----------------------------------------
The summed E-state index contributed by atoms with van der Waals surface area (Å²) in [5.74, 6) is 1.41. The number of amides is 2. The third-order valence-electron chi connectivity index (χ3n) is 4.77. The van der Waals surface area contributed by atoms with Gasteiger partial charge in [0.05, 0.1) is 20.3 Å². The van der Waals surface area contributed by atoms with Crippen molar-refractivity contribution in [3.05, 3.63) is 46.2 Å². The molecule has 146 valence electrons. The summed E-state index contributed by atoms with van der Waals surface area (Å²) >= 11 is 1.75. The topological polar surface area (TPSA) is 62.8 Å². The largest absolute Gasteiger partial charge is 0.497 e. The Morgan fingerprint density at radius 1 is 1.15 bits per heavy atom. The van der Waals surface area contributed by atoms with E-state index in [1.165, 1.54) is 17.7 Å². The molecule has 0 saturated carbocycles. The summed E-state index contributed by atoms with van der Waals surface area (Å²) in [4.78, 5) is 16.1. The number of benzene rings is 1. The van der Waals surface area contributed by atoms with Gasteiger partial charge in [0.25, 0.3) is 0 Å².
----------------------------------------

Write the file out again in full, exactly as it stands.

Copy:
The summed E-state index contributed by atoms with van der Waals surface area (Å²) in [5.74, 6) is 1.41. The number of amides is 2. The third-order valence-electron chi connectivity index (χ3n) is 4.77. The van der Waals surface area contributed by atoms with Gasteiger partial charge in [0.05, 0.1) is 20.3 Å². The van der Waals surface area contributed by atoms with Crippen molar-refractivity contribution in [3.05, 3.63) is 46.2 Å². The molecule has 146 valence electrons. The summed E-state index contributed by atoms with van der Waals surface area (Å²) >= 11 is 1.75. The topological polar surface area (TPSA) is 62.8 Å². The largest absolute Gasteiger partial charge is 0.497 e. The Morgan fingerprint density at radius 1 is 1.15 bits per heavy atom. The van der Waals surface area contributed by atoms with E-state index in [1.165, 1.54) is 17.7 Å². The molecule has 0 saturated carbocycles. The summed E-state index contributed by atoms with van der Waals surface area (Å²) in [4.78, 5) is 16.1. The number of benzene rings is 1. The van der Waals surface area contributed by atoms with Gasteiger partial charge in [0.25, 0.3) is 0 Å².